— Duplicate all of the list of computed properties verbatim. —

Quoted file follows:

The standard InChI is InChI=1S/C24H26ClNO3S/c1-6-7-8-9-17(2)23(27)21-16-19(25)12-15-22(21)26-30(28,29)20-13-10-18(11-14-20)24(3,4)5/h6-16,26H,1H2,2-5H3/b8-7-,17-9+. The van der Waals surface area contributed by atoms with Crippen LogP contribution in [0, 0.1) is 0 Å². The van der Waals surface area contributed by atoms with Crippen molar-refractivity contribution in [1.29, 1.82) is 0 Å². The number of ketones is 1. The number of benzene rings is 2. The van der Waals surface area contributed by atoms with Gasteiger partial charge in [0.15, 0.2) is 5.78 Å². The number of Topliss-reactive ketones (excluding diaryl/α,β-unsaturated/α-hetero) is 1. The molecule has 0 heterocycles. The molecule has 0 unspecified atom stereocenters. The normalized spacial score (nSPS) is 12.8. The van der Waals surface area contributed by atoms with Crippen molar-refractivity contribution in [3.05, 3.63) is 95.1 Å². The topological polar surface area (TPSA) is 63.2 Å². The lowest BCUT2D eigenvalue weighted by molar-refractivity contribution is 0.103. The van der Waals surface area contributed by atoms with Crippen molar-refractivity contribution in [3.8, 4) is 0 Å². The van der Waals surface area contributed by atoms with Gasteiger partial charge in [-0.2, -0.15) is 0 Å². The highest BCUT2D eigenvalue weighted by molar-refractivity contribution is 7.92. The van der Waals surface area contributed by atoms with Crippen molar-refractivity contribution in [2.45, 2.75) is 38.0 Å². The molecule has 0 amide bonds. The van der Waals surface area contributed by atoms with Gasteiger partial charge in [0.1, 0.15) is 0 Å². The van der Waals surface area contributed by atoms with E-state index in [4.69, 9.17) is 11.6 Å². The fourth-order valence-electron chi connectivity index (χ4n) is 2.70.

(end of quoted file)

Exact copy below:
The standard InChI is InChI=1S/C24H26ClNO3S/c1-6-7-8-9-17(2)23(27)21-16-19(25)12-15-22(21)26-30(28,29)20-13-10-18(11-14-20)24(3,4)5/h6-16,26H,1H2,2-5H3/b8-7-,17-9+. The van der Waals surface area contributed by atoms with Crippen LogP contribution in [0, 0.1) is 0 Å². The van der Waals surface area contributed by atoms with Crippen molar-refractivity contribution in [1.29, 1.82) is 0 Å². The number of ketones is 1. The number of benzene rings is 2. The van der Waals surface area contributed by atoms with Gasteiger partial charge in [0.15, 0.2) is 5.78 Å². The number of Topliss-reactive ketones (excluding diaryl/α,β-unsaturated/α-hetero) is 1. The molecule has 0 heterocycles. The molecule has 0 unspecified atom stereocenters. The normalized spacial score (nSPS) is 12.8. The van der Waals surface area contributed by atoms with Crippen molar-refractivity contribution in [3.05, 3.63) is 95.1 Å². The topological polar surface area (TPSA) is 63.2 Å². The lowest BCUT2D eigenvalue weighted by molar-refractivity contribution is 0.103. The van der Waals surface area contributed by atoms with Crippen molar-refractivity contribution in [3.8, 4) is 0 Å². The van der Waals surface area contributed by atoms with Gasteiger partial charge in [-0.2, -0.15) is 0 Å². The highest BCUT2D eigenvalue weighted by molar-refractivity contribution is 7.92. The van der Waals surface area contributed by atoms with Crippen molar-refractivity contribution in [2.45, 2.75) is 38.0 Å². The molecule has 0 amide bonds. The van der Waals surface area contributed by atoms with Gasteiger partial charge in [0.1, 0.15) is 0 Å². The van der Waals surface area contributed by atoms with E-state index in [4.69, 9.17) is 11.6 Å². The fourth-order valence-electron chi connectivity index (χ4n) is 2.70.